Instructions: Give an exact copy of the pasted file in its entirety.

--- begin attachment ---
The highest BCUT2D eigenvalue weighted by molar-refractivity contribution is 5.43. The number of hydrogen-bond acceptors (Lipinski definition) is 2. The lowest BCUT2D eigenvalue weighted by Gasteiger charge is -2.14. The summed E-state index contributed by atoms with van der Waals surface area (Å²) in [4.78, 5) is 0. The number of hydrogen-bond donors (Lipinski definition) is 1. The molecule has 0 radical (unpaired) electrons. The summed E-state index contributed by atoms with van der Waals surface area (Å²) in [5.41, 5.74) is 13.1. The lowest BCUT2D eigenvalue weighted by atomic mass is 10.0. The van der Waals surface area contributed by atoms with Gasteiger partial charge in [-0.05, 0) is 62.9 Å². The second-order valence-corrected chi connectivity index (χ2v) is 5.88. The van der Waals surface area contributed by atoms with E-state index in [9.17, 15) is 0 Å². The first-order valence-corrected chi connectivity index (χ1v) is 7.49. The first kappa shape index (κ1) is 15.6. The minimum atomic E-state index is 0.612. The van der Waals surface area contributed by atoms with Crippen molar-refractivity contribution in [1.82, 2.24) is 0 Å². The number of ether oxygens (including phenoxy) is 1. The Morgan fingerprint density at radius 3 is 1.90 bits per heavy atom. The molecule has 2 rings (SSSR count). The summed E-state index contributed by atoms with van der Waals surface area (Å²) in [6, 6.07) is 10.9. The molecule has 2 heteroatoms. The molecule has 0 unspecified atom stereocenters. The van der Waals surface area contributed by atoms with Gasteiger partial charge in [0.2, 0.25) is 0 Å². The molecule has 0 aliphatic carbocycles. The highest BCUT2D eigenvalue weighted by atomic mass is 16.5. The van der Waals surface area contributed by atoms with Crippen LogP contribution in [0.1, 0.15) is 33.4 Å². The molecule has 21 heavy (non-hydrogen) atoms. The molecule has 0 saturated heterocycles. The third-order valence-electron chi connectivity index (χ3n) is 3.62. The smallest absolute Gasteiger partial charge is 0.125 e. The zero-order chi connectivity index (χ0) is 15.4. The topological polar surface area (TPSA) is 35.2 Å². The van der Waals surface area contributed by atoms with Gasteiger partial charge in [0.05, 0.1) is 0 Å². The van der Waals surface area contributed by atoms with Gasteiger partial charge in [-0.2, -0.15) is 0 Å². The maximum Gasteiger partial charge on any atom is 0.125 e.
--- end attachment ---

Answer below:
The highest BCUT2D eigenvalue weighted by molar-refractivity contribution is 5.43. The number of hydrogen-bond acceptors (Lipinski definition) is 2. The lowest BCUT2D eigenvalue weighted by Gasteiger charge is -2.14. The summed E-state index contributed by atoms with van der Waals surface area (Å²) in [4.78, 5) is 0. The number of hydrogen-bond donors (Lipinski definition) is 1. The molecule has 0 radical (unpaired) electrons. The summed E-state index contributed by atoms with van der Waals surface area (Å²) in [5.41, 5.74) is 13.1. The lowest BCUT2D eigenvalue weighted by atomic mass is 10.0. The van der Waals surface area contributed by atoms with Gasteiger partial charge in [-0.05, 0) is 62.9 Å². The second-order valence-corrected chi connectivity index (χ2v) is 5.88. The van der Waals surface area contributed by atoms with E-state index in [9.17, 15) is 0 Å². The first-order valence-corrected chi connectivity index (χ1v) is 7.49. The first kappa shape index (κ1) is 15.6. The minimum atomic E-state index is 0.612. The van der Waals surface area contributed by atoms with Crippen molar-refractivity contribution in [1.82, 2.24) is 0 Å². The number of ether oxygens (including phenoxy) is 1. The Morgan fingerprint density at radius 3 is 1.90 bits per heavy atom. The molecule has 2 rings (SSSR count). The summed E-state index contributed by atoms with van der Waals surface area (Å²) in [6, 6.07) is 10.9. The molecule has 2 heteroatoms. The molecule has 0 unspecified atom stereocenters. The van der Waals surface area contributed by atoms with Gasteiger partial charge in [0.2, 0.25) is 0 Å². The molecule has 0 aliphatic carbocycles. The highest BCUT2D eigenvalue weighted by atomic mass is 16.5. The van der Waals surface area contributed by atoms with Crippen LogP contribution in [0.1, 0.15) is 33.4 Å². The molecule has 21 heavy (non-hydrogen) atoms. The molecule has 0 saturated heterocycles. The third-order valence-electron chi connectivity index (χ3n) is 3.62. The smallest absolute Gasteiger partial charge is 0.125 e. The zero-order chi connectivity index (χ0) is 15.4. The topological polar surface area (TPSA) is 35.2 Å². The van der Waals surface area contributed by atoms with Gasteiger partial charge in [0.05, 0.1) is 0 Å². The van der Waals surface area contributed by atoms with Gasteiger partial charge in [-0.2, -0.15) is 0 Å². The maximum Gasteiger partial charge on any atom is 0.125 e.